When signals denote data having tone levels from 0 to 255, it is checked whether or not 80% or more of the signal data for each block fall within any one of the seven ranges shown in FIG. 15. More specifically, assuming that the signal data value is represented by D, it is determined whether or not signal data for each block satisfy the 80% condition in any one of the seven ranges in this example expressed as 64≦D<96, 80≦D<112, 96≦D<128, 112≦D<144, 128≦D<160, 144≦D<176, and 160≦D<192.
Here, one block is composed of 80×80=6400 pixels as explained above, and in the example case illustrated in FIG. 15, 5696 dots fall within the signal data value range from 112 to less than 144. As 5696/6400=0.89=89%, it is determined that this block is a uniform intermediate-tone block.
When it is determined that such a block is present within a frame, the image lag alleviating function is activated. FIG. 16 shows an example circuit for making this determination. An image data is input to a comparator device 30 composed of nine comparators. The nine comparison results are input to an AND circuit 32 composed of seven AND gates. When the image data falls within any one of the above-noted seven ranges, HIGH level is output from the corresponding AND gate of the AND circuit 32.
The seven outputs from the AND circuit 32 are input to a block determination circuit 34 composed of eight block determination circuits provided for the eight block columns. Further, a counter reset signal generation circuit 36 is provided, and this circuit 36 generates a counter reset signal RS1 for every 80 horizontal lines, i.e., for every block row. A block enable signal generation circuit 38 is also provided, and, for every set of pixel data for 80 pixels, this circuit 38 sets a block enable signal ENx (EN1˜EN8) of a corresponding block column to HIGH level.
From the eight block determination circuits for block columns, determination results of their corresponding columns are output block row by block row, and these results are supplied to an OR circuit 40. An output from the OR circuit 40 is input to a flip-flop (FF) 42. The flip-flop 42 outputs a determination result for one frame. It should be noted that the block determination circuits for block columns sequentially repeat the determination process for the six block rows. The OR circuit 40 outputs HIGH level when at least one HIGH level is present in the determination results for one block row. Because the output from the flip-flop 42 is provided as feedback to an input terminal of the OR circuit 40, the outputs from the OR circuit 40 and the flip-flop 42 are maintained at HIGH level unless the flip-flop 42 is reset. As the flip-flop 42 is reset by RS2 created from a vertical synchronization signal, the flip-flop 42 is reset once every frame. Further, it should be noted that a pixel clock is input to a clock input terminal of the flip-flop 42.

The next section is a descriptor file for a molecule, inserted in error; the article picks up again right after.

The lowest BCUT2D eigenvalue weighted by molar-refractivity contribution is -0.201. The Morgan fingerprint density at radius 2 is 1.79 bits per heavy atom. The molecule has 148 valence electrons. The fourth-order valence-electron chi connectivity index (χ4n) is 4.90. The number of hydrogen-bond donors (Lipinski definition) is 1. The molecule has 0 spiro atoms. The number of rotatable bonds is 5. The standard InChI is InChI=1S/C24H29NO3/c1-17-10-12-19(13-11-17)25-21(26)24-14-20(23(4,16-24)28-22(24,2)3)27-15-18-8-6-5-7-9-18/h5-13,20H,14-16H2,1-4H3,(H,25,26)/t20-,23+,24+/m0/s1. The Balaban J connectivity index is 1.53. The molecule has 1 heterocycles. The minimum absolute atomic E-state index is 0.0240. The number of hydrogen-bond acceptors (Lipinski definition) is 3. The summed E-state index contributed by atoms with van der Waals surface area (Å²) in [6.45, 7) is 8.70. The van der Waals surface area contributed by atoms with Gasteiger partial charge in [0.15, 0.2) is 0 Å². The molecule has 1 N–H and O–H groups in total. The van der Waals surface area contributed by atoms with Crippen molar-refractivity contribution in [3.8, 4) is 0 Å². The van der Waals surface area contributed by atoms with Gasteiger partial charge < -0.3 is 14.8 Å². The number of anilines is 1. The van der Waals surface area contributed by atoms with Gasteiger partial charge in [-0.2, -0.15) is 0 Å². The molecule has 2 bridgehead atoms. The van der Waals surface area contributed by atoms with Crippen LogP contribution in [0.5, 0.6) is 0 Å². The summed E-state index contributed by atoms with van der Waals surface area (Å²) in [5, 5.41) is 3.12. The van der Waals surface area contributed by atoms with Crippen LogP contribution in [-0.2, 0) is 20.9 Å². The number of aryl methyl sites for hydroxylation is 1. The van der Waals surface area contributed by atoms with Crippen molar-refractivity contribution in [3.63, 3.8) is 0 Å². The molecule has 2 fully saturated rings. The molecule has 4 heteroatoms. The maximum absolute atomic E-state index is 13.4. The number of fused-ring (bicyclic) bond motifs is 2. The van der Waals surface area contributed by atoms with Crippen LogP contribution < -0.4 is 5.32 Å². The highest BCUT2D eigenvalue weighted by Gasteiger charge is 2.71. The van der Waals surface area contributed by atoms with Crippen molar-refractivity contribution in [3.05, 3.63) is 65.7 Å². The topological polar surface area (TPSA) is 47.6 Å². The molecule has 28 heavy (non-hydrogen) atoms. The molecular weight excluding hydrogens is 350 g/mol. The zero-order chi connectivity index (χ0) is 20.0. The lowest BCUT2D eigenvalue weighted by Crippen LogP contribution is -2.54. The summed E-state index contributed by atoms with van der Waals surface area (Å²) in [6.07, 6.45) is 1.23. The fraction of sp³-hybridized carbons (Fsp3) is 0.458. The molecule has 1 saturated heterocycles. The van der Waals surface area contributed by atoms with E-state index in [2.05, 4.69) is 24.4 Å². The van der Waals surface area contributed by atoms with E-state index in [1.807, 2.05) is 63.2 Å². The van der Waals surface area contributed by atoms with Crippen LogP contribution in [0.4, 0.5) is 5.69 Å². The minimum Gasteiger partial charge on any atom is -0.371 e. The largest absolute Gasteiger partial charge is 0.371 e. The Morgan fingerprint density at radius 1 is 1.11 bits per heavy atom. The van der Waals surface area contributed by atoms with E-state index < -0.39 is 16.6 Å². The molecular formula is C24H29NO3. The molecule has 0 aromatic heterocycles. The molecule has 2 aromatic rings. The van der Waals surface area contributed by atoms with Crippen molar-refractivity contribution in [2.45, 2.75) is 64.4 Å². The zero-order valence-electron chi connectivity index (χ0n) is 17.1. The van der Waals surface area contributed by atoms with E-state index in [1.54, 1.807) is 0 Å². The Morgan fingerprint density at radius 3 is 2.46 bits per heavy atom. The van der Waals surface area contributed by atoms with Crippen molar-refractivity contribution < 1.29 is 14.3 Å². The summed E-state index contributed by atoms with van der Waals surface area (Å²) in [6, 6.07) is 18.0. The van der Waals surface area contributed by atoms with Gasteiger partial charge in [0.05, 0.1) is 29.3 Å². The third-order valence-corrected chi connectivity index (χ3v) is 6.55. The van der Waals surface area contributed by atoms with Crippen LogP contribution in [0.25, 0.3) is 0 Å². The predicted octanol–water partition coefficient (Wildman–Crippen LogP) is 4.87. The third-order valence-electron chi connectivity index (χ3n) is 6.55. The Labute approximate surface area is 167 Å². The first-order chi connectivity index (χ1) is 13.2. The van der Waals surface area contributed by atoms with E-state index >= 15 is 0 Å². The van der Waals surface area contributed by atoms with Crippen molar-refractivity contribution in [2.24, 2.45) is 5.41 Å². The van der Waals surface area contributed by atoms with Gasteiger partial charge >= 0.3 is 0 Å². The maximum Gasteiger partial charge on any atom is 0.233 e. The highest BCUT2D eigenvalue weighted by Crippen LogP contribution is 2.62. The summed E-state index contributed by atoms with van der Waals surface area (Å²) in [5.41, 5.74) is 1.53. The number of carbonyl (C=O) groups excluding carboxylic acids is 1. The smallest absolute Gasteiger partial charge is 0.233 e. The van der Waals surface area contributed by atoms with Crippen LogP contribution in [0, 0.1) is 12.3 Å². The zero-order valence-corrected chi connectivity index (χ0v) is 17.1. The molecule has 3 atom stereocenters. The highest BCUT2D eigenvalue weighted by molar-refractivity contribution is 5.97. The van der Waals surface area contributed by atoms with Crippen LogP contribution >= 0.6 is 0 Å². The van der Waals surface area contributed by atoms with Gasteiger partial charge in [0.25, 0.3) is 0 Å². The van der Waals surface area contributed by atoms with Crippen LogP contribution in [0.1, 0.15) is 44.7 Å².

With the above-described arrangement, a frame determination result that produces HIGH level is obtained as the output from the flip-flop 42 when, in at least one block within one frame, a predetermined number or more of pixels having a signal level within a predetermined range are present (i.e., a uniform intermediate-tone portion is present).
FIG. 17 shows a configuration of the block determination circuit 34. The outputs from the AND circuit are input to a counter circuit 50 composed of seven counters.
Each counter is supplied with the enable signal ENx, counter reset signal RS1, and pixel clock. More specifically, while HIGH level is being supplied as the enable signal ENx, HIGH level from the AND circuit 32 is counted up in accordance with the pixel clock. After an elapse of a period for one block row, each counter is reset by the counter reset signal RS1.
Accordingly, the enable signal ENx makes it possible to identify which block column of image data within a horizontal line is being input, and HIGH level of the signals from the AND circuit 32 a are counted up by the corresponding counters. The outputs from the respective counters of the counter circuit 50 are input to a comparator device 52 composed of seven comparators, so as to determine whether or not each counter output is 5120 or greater. When at least one of these comparators indicates HIGH level, the OR gate 54 outputs HIGH level.